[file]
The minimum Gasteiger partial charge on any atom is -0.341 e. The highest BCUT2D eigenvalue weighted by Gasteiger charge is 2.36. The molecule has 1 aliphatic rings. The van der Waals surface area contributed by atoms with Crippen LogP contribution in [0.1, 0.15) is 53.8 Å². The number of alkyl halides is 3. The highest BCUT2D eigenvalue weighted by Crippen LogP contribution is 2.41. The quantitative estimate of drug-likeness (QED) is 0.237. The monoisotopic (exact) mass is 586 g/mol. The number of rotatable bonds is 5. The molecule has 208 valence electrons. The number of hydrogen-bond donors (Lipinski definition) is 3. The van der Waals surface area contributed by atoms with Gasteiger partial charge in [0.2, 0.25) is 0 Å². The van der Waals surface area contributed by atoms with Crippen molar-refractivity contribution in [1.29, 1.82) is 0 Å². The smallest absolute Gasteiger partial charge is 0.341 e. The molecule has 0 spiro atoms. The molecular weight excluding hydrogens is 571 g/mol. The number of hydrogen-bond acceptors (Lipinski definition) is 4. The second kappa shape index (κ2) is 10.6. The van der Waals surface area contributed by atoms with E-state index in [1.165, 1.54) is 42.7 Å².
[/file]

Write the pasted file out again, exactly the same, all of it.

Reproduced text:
The minimum Gasteiger partial charge on any atom is -0.341 e. The highest BCUT2D eigenvalue weighted by Gasteiger charge is 2.36. The molecule has 1 aliphatic rings. The van der Waals surface area contributed by atoms with Crippen LogP contribution in [0.1, 0.15) is 53.8 Å². The number of alkyl halides is 3. The highest BCUT2D eigenvalue weighted by Crippen LogP contribution is 2.41. The quantitative estimate of drug-likeness (QED) is 0.237. The monoisotopic (exact) mass is 586 g/mol. The number of rotatable bonds is 5. The molecule has 208 valence electrons. The number of hydrogen-bond donors (Lipinski definition) is 3. The van der Waals surface area contributed by atoms with Gasteiger partial charge in [0.2, 0.25) is 0 Å². The van der Waals surface area contributed by atoms with Crippen molar-refractivity contribution in [1.29, 1.82) is 0 Å². The smallest absolute Gasteiger partial charge is 0.341 e. The molecule has 0 spiro atoms. The molecular weight excluding hydrogens is 571 g/mol. The number of hydrogen-bond acceptors (Lipinski definition) is 4. The second kappa shape index (κ2) is 10.6. The van der Waals surface area contributed by atoms with E-state index in [1.165, 1.54) is 42.7 Å².